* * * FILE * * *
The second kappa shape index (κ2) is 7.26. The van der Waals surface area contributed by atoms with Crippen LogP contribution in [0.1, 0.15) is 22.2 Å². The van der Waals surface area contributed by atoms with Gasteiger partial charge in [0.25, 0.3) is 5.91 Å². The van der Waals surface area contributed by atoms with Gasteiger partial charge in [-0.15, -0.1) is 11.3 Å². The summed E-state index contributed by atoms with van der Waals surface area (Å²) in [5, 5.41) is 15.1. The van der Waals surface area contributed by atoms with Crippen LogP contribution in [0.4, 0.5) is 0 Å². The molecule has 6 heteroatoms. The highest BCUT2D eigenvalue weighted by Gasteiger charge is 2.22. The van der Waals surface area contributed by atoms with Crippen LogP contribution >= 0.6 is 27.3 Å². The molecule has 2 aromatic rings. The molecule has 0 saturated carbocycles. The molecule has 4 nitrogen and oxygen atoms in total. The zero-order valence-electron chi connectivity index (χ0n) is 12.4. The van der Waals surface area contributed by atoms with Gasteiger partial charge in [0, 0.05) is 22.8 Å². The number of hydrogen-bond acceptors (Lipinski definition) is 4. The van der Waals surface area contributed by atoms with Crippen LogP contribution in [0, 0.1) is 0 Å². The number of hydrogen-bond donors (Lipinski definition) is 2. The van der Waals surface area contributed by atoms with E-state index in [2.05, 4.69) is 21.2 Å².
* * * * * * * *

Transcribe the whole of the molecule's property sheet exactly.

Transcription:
The second kappa shape index (κ2) is 7.26. The van der Waals surface area contributed by atoms with Crippen LogP contribution in [0.1, 0.15) is 22.2 Å². The van der Waals surface area contributed by atoms with Gasteiger partial charge in [0.25, 0.3) is 5.91 Å². The van der Waals surface area contributed by atoms with Gasteiger partial charge in [-0.15, -0.1) is 11.3 Å². The summed E-state index contributed by atoms with van der Waals surface area (Å²) in [5, 5.41) is 15.1. The van der Waals surface area contributed by atoms with Crippen LogP contribution in [0.4, 0.5) is 0 Å². The molecule has 6 heteroatoms. The highest BCUT2D eigenvalue weighted by Gasteiger charge is 2.22. The van der Waals surface area contributed by atoms with Crippen LogP contribution >= 0.6 is 27.3 Å². The molecule has 2 aromatic rings. The molecule has 0 saturated carbocycles. The molecule has 4 nitrogen and oxygen atoms in total. The zero-order valence-electron chi connectivity index (χ0n) is 12.4. The van der Waals surface area contributed by atoms with Gasteiger partial charge in [0, 0.05) is 22.8 Å². The number of hydrogen-bond acceptors (Lipinski definition) is 4. The van der Waals surface area contributed by atoms with Crippen LogP contribution in [0, 0.1) is 0 Å². The number of hydrogen-bond donors (Lipinski definition) is 2. The van der Waals surface area contributed by atoms with E-state index in [2.05, 4.69) is 21.2 Å².